This is a 10 month older me writing to you from a relatively unknown railway station Mahoba.
Ever heard of this place?
Its a stop-over for Khajuraho in case you didn’t get a direct train from Delhi like me.
Its been 10 months since I last wrote a post here. If you are wondering whether I quit travelling, no I didn’t. I just got busy (a more acceptable term for lazy). I travelled far and wide, observing on my way, enough to tell stories for almost a lifetime. Good and bad things have happened in between, let me spare you from both.
Coming back to Mahoba, where my travel partner and me are waiting in the small pan-stained pratishalaya (waiting room) for the elite-class travellers. We just returned back from a wonderful journey through Khajuraho, stories of which shall follow soon.
During these few months of my wanderings and findings, the thought of writing here often followed me, at times troubling me. I have been searching for an objective or a reason to write, also the lesser confusing thoughts on how & what to share. I wonder, and still do, how my travel notes are of any use to you in this age of google and lonelyplanet?
What prompted me to write today? Is that what you are wondering?
On our return journey, I met a humble man in the ‘general’ coach. He had a torn bag with a spare (dirty) white shirt , a plastic tin of pickles, a faded shawl. I was privy to this private possessions of his when he opened his bag to get the torn sweater and a trendy but loose skull cap.
I did see him before, but never noticed his thin white dhoti which revealed the lines of his undergarment, nor his slender but muscular legs. He sat in the corner, with the other half of his rear, hanging in the air. He was thus forced to the corner by another man who just boarded. I had seen him offer the small gap between him and another passenger with a respect I rarely saw in the city folks. No, he didn’t offer the seat as a gesture of kindness, but out of respect towards the newcomer who wore a pair of trousers with an air of superiority.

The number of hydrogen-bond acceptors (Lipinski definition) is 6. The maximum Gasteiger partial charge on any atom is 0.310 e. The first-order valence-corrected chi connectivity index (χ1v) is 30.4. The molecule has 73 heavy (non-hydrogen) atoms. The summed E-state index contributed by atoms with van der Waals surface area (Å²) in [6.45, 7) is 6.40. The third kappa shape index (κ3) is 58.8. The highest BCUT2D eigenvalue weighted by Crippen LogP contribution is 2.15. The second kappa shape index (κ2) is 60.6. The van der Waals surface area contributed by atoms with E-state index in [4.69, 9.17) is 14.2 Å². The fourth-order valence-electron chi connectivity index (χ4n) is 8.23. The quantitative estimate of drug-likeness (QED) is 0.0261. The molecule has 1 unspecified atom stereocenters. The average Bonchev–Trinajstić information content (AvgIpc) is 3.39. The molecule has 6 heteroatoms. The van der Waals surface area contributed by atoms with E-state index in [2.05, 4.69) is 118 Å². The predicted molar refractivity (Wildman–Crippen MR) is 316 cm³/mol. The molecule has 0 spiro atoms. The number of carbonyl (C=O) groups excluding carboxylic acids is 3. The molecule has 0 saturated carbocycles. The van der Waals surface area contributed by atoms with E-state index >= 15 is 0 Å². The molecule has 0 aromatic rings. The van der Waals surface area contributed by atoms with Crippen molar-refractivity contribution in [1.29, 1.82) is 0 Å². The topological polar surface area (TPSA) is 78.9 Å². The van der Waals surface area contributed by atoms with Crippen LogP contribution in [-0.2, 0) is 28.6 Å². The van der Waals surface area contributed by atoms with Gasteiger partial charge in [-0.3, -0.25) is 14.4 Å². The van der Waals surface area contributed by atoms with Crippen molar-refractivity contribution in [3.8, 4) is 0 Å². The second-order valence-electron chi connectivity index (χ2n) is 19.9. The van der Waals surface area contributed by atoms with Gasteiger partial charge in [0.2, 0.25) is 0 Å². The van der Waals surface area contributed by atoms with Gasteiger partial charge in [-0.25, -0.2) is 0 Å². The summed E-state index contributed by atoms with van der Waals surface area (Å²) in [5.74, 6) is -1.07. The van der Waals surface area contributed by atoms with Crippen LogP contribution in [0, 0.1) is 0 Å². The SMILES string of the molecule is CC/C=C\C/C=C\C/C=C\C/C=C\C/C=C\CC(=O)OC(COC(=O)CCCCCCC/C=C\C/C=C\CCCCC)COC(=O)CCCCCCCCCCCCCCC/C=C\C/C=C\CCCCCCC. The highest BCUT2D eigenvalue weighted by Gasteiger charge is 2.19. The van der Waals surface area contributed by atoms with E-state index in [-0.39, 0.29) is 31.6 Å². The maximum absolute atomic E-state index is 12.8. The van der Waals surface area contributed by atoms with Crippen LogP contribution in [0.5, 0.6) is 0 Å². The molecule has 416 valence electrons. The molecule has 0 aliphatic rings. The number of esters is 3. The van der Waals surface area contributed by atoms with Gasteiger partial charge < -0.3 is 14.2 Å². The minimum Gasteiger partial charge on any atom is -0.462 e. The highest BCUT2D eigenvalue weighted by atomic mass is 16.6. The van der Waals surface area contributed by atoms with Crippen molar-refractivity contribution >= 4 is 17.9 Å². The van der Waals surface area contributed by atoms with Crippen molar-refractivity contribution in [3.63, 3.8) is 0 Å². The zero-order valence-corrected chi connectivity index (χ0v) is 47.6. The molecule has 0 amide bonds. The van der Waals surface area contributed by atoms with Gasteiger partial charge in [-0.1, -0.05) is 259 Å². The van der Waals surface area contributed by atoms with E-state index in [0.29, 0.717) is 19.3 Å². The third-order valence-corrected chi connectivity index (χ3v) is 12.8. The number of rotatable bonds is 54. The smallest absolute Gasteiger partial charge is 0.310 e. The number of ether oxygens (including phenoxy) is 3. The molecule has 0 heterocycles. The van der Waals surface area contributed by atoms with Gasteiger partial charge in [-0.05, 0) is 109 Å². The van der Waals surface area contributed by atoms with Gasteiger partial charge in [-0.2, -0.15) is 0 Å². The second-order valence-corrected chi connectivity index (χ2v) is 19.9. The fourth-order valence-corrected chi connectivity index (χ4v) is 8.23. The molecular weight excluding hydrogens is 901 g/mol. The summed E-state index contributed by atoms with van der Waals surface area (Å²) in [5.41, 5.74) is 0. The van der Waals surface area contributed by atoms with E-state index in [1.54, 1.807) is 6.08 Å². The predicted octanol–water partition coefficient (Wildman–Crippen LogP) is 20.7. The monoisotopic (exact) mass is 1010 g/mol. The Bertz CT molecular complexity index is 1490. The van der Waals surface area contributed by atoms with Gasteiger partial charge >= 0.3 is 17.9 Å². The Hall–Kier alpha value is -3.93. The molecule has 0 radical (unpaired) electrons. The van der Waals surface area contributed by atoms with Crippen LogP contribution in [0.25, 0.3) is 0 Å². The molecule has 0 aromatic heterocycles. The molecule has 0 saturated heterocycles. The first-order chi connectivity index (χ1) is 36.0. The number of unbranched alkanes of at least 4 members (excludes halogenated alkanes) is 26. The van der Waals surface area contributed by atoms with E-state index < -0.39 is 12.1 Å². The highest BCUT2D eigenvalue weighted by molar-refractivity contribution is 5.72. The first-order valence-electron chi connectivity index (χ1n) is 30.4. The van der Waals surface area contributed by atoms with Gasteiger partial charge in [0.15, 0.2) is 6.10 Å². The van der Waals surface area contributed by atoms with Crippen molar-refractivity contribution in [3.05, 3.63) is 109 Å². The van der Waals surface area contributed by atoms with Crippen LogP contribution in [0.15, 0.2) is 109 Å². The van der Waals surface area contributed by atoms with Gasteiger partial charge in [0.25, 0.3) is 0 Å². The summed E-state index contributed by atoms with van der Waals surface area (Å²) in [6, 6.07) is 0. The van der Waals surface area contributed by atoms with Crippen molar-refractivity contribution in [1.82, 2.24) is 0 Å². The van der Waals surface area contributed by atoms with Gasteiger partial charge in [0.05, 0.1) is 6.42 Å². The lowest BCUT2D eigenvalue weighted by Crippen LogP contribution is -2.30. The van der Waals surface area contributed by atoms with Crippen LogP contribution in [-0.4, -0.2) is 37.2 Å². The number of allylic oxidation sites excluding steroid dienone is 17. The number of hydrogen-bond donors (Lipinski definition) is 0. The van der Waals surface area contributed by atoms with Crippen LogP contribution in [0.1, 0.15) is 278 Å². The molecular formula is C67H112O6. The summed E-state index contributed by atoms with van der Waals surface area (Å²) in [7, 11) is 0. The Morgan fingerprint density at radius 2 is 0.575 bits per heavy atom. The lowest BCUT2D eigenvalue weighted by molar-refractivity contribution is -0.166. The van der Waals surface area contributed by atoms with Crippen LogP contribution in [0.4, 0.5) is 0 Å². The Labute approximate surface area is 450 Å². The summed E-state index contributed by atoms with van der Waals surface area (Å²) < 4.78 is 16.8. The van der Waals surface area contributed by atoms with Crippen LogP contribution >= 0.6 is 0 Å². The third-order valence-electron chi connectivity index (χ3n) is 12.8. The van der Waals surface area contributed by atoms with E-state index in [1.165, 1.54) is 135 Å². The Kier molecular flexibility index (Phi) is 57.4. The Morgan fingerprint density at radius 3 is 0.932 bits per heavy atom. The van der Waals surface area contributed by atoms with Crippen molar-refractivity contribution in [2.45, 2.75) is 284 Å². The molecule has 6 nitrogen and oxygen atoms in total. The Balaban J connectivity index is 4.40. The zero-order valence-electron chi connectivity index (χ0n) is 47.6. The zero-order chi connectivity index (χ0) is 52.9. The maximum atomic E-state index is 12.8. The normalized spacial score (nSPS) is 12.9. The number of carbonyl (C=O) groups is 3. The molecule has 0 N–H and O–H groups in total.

He smiled at me, breaking my thoughts and stare. He mumbled that he was cold by the wind gushing through the door behind him. Did I just make him uncomfortable in a manner unlike how you might feel when someone stare at you? It was not offence but that of submission.
Tales of Labour
I talked to him.
He is travelling to meet his son and daughter-in-law who stay in Faridabad. He stays 35 kms from Khajuraho but opted for the train which costs him ₹190 instead of a bus for ₹500. Our conversation ended with these few details, he didn’t dare to ask but only responded to my questions.
He looked young for a father-in-law. But his legs and arms, and the strong dark face, sang tales of centuries of labour and hard work.
Centuries of submission
He is a face of them who i meet in my travels. They who work tirelessly, survive on little and live a lot. They who are satisfied on what i can barely survive.
Like this man who collects money by singing in the worst possible tone but with heavily animated dance steps like a mad man (picture below). He was counting his money outside Mahoba railway station when i walked out to drink the best tea i have had in recent times at this tea stall straight opposite to the stations main entrance (picture below).
And then there are folks who passed through this waiting room. There is this young man i met few hours ago. He was returning from Khajuraho, but unlike me, he was there for business. He owns (and runs) hotels across the sub-continent. He is an entreprenuer, something me and my many friends aspire to become. Yet his humility astonished me.
And there is the transgender draped in a bright red saree and green blouse, trying hard to gel into the crowd but failing miserably. She looked at the old man accompanying her with a face that I have never seen before, was it sadness or fear, or was it the reflection of her thoughts about herself?
I saw her again as i was writing this post, smiling and walking along the platform like one of those sursundaris, i saw on the walls of Khajuraho temples; with gazes following her like flies after the brightest flower in the garden.
Today, I realised.
They are the reason of my travel notes, the places are just the means, like pages of a notebook.
Now that I have my reasons, I shall write, a lore on the unknown.
Hoping for your company,
Yours faithful servant
As we part, a food for thought. The picture below is a sculpture that adorn the wall of a temple in Khajuraho. I call it